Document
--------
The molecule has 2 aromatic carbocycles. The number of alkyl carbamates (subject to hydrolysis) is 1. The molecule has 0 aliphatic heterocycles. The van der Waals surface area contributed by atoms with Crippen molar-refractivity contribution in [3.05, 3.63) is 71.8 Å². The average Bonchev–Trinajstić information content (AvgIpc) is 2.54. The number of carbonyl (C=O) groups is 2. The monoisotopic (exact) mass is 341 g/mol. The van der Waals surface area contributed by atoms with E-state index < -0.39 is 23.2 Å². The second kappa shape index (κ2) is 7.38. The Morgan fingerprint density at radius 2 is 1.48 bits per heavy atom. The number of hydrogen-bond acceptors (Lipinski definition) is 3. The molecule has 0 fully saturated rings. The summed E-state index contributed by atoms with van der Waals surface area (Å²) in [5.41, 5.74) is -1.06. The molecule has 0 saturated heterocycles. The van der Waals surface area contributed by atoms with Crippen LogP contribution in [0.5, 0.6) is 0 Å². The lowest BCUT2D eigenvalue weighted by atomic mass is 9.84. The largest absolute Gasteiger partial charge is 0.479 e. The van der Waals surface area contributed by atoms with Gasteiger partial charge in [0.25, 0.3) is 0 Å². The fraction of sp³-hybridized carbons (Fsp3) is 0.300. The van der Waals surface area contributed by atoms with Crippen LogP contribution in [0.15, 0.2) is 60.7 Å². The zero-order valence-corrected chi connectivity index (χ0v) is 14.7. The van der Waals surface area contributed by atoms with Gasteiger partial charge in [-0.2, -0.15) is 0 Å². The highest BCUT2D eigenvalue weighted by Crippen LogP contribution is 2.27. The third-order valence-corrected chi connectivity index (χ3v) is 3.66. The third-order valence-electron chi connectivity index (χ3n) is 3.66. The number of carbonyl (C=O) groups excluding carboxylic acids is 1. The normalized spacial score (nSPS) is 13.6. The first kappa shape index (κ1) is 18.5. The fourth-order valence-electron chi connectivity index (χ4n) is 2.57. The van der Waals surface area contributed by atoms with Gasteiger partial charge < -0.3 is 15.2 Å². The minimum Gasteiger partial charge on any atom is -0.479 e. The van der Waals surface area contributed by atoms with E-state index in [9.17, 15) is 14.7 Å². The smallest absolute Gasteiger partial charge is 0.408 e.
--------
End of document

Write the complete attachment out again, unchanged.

The molecule has 2 aromatic carbocycles. The number of alkyl carbamates (subject to hydrolysis) is 1. The molecule has 0 aliphatic heterocycles. The van der Waals surface area contributed by atoms with Crippen molar-refractivity contribution in [3.05, 3.63) is 71.8 Å². The average Bonchev–Trinajstić information content (AvgIpc) is 2.54. The number of carbonyl (C=O) groups is 2. The monoisotopic (exact) mass is 341 g/mol. The van der Waals surface area contributed by atoms with E-state index < -0.39 is 23.2 Å². The second kappa shape index (κ2) is 7.38. The Morgan fingerprint density at radius 2 is 1.48 bits per heavy atom. The number of hydrogen-bond acceptors (Lipinski definition) is 3. The molecule has 0 fully saturated rings. The summed E-state index contributed by atoms with van der Waals surface area (Å²) in [5.41, 5.74) is -1.06. The molecule has 0 saturated heterocycles. The van der Waals surface area contributed by atoms with Crippen LogP contribution in [0.5, 0.6) is 0 Å². The lowest BCUT2D eigenvalue weighted by atomic mass is 9.84. The largest absolute Gasteiger partial charge is 0.479 e. The van der Waals surface area contributed by atoms with Gasteiger partial charge in [0.25, 0.3) is 0 Å². The fraction of sp³-hybridized carbons (Fsp3) is 0.300. The van der Waals surface area contributed by atoms with Crippen LogP contribution in [0.15, 0.2) is 60.7 Å². The zero-order valence-corrected chi connectivity index (χ0v) is 14.7. The van der Waals surface area contributed by atoms with Gasteiger partial charge in [-0.2, -0.15) is 0 Å². The highest BCUT2D eigenvalue weighted by Crippen LogP contribution is 2.27. The third-order valence-corrected chi connectivity index (χ3v) is 3.66. The third-order valence-electron chi connectivity index (χ3n) is 3.66. The number of carbonyl (C=O) groups excluding carboxylic acids is 1. The normalized spacial score (nSPS) is 13.6. The first kappa shape index (κ1) is 18.5. The fourth-order valence-electron chi connectivity index (χ4n) is 2.57. The van der Waals surface area contributed by atoms with Gasteiger partial charge < -0.3 is 15.2 Å². The minimum Gasteiger partial charge on any atom is -0.479 e. The van der Waals surface area contributed by atoms with E-state index in [9.17, 15) is 14.7 Å². The smallest absolute Gasteiger partial charge is 0.408 e.